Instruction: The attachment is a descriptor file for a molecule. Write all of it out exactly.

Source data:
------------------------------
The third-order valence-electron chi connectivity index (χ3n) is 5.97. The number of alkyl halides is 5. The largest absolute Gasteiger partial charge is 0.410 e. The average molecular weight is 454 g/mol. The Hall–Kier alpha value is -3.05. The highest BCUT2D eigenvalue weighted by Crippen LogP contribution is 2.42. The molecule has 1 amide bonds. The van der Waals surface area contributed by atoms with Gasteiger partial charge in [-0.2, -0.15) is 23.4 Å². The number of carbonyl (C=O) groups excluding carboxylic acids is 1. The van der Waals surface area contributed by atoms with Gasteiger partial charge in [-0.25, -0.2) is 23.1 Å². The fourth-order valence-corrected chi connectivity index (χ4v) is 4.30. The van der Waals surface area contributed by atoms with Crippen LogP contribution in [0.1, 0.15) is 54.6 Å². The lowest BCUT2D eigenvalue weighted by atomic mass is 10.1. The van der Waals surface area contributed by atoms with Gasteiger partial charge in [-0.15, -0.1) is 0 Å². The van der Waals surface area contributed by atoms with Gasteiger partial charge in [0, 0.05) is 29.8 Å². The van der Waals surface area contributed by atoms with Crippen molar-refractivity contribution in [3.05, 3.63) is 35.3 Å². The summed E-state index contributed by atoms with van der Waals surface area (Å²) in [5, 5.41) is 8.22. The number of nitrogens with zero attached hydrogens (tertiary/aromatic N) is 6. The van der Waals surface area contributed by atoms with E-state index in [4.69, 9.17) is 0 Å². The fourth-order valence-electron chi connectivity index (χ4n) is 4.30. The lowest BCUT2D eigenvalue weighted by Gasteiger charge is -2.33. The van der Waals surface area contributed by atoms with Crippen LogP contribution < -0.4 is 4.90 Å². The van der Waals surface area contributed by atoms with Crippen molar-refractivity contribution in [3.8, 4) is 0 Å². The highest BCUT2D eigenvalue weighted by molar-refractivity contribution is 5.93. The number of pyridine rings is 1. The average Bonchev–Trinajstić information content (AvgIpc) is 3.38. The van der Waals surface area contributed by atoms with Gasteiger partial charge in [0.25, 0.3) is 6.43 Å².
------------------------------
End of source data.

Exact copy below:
The third-order valence-electron chi connectivity index (χ3n) is 5.97. The number of alkyl halides is 5. The largest absolute Gasteiger partial charge is 0.410 e. The average molecular weight is 454 g/mol. The Hall–Kier alpha value is -3.05. The highest BCUT2D eigenvalue weighted by Crippen LogP contribution is 2.42. The molecule has 1 amide bonds. The van der Waals surface area contributed by atoms with Gasteiger partial charge in [-0.2, -0.15) is 23.4 Å². The number of carbonyl (C=O) groups excluding carboxylic acids is 1. The van der Waals surface area contributed by atoms with Gasteiger partial charge in [-0.25, -0.2) is 23.1 Å². The fourth-order valence-corrected chi connectivity index (χ4v) is 4.30. The van der Waals surface area contributed by atoms with Crippen LogP contribution in [0.1, 0.15) is 54.6 Å². The lowest BCUT2D eigenvalue weighted by atomic mass is 10.1. The van der Waals surface area contributed by atoms with Gasteiger partial charge in [-0.15, -0.1) is 0 Å². The van der Waals surface area contributed by atoms with Gasteiger partial charge in [0, 0.05) is 29.8 Å². The van der Waals surface area contributed by atoms with Crippen molar-refractivity contribution in [3.05, 3.63) is 35.3 Å². The summed E-state index contributed by atoms with van der Waals surface area (Å²) in [5, 5.41) is 8.22. The number of nitrogens with zero attached hydrogens (tertiary/aromatic N) is 6. The van der Waals surface area contributed by atoms with E-state index in [4.69, 9.17) is 0 Å². The fourth-order valence-electron chi connectivity index (χ4n) is 4.30. The lowest BCUT2D eigenvalue weighted by Gasteiger charge is -2.33. The van der Waals surface area contributed by atoms with Crippen LogP contribution < -0.4 is 4.90 Å². The van der Waals surface area contributed by atoms with Crippen molar-refractivity contribution in [3.8, 4) is 0 Å². The highest BCUT2D eigenvalue weighted by molar-refractivity contribution is 5.93. The number of pyridine rings is 1. The average Bonchev–Trinajstić information content (AvgIpc) is 3.38. The van der Waals surface area contributed by atoms with Gasteiger partial charge in [0.25, 0.3) is 6.43 Å².